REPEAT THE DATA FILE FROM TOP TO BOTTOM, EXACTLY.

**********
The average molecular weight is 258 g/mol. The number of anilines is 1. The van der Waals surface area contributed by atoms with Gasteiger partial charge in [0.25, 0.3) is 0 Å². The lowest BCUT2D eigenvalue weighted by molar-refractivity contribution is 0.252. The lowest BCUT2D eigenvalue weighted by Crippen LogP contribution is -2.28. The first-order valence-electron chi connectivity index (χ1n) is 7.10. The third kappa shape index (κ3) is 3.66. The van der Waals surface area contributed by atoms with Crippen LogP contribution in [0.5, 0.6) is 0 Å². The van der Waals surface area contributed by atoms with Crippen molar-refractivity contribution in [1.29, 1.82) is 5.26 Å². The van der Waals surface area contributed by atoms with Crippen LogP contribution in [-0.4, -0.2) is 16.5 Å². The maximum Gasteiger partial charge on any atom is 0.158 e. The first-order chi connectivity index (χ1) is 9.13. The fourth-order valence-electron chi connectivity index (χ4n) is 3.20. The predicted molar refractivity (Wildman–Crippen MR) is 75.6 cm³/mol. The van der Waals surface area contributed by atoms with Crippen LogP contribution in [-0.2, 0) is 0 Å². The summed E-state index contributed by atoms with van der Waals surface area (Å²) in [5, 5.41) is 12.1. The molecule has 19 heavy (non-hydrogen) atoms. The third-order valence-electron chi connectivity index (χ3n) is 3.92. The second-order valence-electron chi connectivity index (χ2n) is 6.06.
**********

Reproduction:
The average molecular weight is 258 g/mol. The number of anilines is 1. The van der Waals surface area contributed by atoms with Gasteiger partial charge in [0.25, 0.3) is 0 Å². The lowest BCUT2D eigenvalue weighted by molar-refractivity contribution is 0.252. The lowest BCUT2D eigenvalue weighted by Crippen LogP contribution is -2.28. The first-order valence-electron chi connectivity index (χ1n) is 7.10. The third kappa shape index (κ3) is 3.66. The van der Waals surface area contributed by atoms with Crippen LogP contribution in [0.5, 0.6) is 0 Å². The van der Waals surface area contributed by atoms with Crippen molar-refractivity contribution in [1.29, 1.82) is 5.26 Å². The van der Waals surface area contributed by atoms with Crippen LogP contribution in [-0.4, -0.2) is 16.5 Å². The maximum Gasteiger partial charge on any atom is 0.158 e. The first-order chi connectivity index (χ1) is 9.13. The fourth-order valence-electron chi connectivity index (χ4n) is 3.20. The predicted molar refractivity (Wildman–Crippen MR) is 75.6 cm³/mol. The van der Waals surface area contributed by atoms with Crippen LogP contribution in [-0.2, 0) is 0 Å². The summed E-state index contributed by atoms with van der Waals surface area (Å²) in [5, 5.41) is 12.1. The molecule has 19 heavy (non-hydrogen) atoms. The third-order valence-electron chi connectivity index (χ3n) is 3.92. The second-order valence-electron chi connectivity index (χ2n) is 6.06.